In two separate studies — one published in PLoS ONE last month and the other last year — Werner, Mitchell and an army of undergraduate students teased out the answer. They counted nearly ten thousand fruit fly eggs, which has to be done under a microscope, measured the thoraxes of thousands of adults and tallied up the life spans of the fruit flies in an effort that took a total of four years. One group of the resistant flies was exposed to the toxin; another resistant group was monitored with no toxin present and a third control group of susceptible flies was not exposed to the toxin. Both resistant groups showed a suite of activated genes that are known as signals of pesticide resistance — suggesting the mushroom toxin resistance was caused by agricultural pesticides. And while the life spans and thorax length of the exposed fruit flies came up short in response to increasing toxin exposure, the egg laying capacity doubled.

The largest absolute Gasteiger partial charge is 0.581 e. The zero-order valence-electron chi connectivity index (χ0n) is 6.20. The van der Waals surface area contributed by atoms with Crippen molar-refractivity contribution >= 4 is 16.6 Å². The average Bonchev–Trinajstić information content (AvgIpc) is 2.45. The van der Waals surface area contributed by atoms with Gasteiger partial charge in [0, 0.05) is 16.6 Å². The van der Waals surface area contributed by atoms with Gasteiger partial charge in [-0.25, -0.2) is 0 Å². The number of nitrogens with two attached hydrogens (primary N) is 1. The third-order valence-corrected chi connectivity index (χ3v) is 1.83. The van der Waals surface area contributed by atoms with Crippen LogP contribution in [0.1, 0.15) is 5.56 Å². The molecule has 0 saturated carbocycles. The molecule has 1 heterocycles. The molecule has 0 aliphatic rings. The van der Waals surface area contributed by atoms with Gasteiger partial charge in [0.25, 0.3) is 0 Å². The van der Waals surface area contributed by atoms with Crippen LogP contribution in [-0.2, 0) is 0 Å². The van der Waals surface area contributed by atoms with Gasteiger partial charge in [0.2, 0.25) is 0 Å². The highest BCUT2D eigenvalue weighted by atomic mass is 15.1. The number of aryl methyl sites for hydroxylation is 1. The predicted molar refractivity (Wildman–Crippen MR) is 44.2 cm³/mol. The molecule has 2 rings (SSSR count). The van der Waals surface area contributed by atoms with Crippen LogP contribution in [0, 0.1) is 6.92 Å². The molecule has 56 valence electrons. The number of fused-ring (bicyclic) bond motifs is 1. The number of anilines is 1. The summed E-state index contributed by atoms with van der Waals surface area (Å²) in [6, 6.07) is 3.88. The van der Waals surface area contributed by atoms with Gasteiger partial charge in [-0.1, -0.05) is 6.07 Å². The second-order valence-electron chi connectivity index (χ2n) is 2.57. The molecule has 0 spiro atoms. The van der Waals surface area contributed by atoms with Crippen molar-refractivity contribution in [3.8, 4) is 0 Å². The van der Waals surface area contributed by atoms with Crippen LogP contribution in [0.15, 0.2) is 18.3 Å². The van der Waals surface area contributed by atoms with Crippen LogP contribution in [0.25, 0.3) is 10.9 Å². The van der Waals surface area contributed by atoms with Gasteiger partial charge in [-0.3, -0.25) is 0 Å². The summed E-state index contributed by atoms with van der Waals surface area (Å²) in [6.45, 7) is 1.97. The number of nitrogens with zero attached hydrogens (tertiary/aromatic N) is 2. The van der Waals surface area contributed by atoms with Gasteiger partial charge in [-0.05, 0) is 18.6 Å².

“What we often see in evolution is ‘use it or lose it’,” Werner said, adding that toxin resistance usually means more energy consumption and fewer offspring produced. So, there has to be motivation to keep that resistance up. The egg laying boost in response to eating α-amanitin may be the sought-after benefit to the resistance.
These findings could be important for our understanding of agricultural pesticide resistance. Werner says that these particular fruit fly strains prefer rotten fruit to valuable crops. But a closely related agricultural pest, another Drosophila species, shares the same genes that could easily develop such a resistance and cause a real threat to agriculture.
Mechanisms of Enhancers
Humans actually share the pesticide resistance genes with fruit flies — in fact, we share about 75 percent of our human genes with fruit flies. The difference is that in α-amanitin-resistant fruit fly strains, their genes are activated, while ours are switched off.
This on-off mechanism, called up-down regulation in genetics, doesn’t exactly work like a light switch. It’s more like a dimmer switch. In the fruit flies, the pesticide-resistant genes aren’t just flipped on, they are several hundred times more active than in toxin-susceptible individuals. Said Werner: “It’s as if the light in resistant flies is very bright and on all the time.”